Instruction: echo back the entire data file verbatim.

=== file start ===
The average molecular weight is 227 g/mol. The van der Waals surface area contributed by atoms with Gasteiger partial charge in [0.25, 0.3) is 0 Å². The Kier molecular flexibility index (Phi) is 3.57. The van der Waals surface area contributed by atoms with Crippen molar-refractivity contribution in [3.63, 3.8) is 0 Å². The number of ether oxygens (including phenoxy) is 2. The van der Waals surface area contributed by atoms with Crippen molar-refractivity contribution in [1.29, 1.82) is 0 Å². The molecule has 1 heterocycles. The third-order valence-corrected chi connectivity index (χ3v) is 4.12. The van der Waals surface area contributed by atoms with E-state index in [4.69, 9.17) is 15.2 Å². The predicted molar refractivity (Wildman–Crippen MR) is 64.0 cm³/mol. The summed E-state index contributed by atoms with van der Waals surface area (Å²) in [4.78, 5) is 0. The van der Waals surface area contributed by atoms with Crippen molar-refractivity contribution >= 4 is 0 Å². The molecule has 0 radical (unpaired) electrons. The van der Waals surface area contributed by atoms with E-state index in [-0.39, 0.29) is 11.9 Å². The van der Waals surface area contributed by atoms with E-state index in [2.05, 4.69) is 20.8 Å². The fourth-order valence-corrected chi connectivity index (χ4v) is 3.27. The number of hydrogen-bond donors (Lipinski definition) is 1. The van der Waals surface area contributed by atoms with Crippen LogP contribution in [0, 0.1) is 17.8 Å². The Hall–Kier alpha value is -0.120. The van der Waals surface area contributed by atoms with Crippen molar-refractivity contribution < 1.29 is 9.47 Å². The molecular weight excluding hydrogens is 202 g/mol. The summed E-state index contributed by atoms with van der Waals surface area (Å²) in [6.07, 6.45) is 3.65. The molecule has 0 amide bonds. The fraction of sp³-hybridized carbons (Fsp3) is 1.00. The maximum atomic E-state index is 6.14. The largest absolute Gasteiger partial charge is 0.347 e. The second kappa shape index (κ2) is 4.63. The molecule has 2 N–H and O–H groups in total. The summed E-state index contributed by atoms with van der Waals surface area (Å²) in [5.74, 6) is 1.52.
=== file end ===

The average molecular weight is 227 g/mol. The van der Waals surface area contributed by atoms with Gasteiger partial charge in [0.25, 0.3) is 0 Å². The Kier molecular flexibility index (Phi) is 3.57. The van der Waals surface area contributed by atoms with Crippen molar-refractivity contribution in [3.63, 3.8) is 0 Å². The number of ether oxygens (including phenoxy) is 2. The van der Waals surface area contributed by atoms with Crippen molar-refractivity contribution in [1.29, 1.82) is 0 Å². The molecule has 1 heterocycles. The third-order valence-corrected chi connectivity index (χ3v) is 4.12. The van der Waals surface area contributed by atoms with E-state index in [4.69, 9.17) is 15.2 Å². The predicted molar refractivity (Wildman–Crippen MR) is 64.0 cm³/mol. The summed E-state index contributed by atoms with van der Waals surface area (Å²) in [4.78, 5) is 0. The van der Waals surface area contributed by atoms with Crippen molar-refractivity contribution >= 4 is 0 Å². The molecule has 0 radical (unpaired) electrons. The van der Waals surface area contributed by atoms with E-state index in [-0.39, 0.29) is 11.9 Å². The van der Waals surface area contributed by atoms with E-state index in [2.05, 4.69) is 20.8 Å². The fourth-order valence-corrected chi connectivity index (χ4v) is 3.27. The number of hydrogen-bond donors (Lipinski definition) is 1. The van der Waals surface area contributed by atoms with Crippen LogP contribution in [0, 0.1) is 17.8 Å². The Hall–Kier alpha value is -0.120. The van der Waals surface area contributed by atoms with Crippen molar-refractivity contribution < 1.29 is 9.47 Å². The molecular weight excluding hydrogens is 202 g/mol. The summed E-state index contributed by atoms with van der Waals surface area (Å²) in [6.07, 6.45) is 3.65. The molecule has 0 amide bonds. The fraction of sp³-hybridized carbons (Fsp3) is 1.00. The maximum atomic E-state index is 6.14. The largest absolute Gasteiger partial charge is 0.347 e. The second kappa shape index (κ2) is 4.63. The molecule has 2 N–H and O–H groups in total. The summed E-state index contributed by atoms with van der Waals surface area (Å²) in [5.74, 6) is 1.52.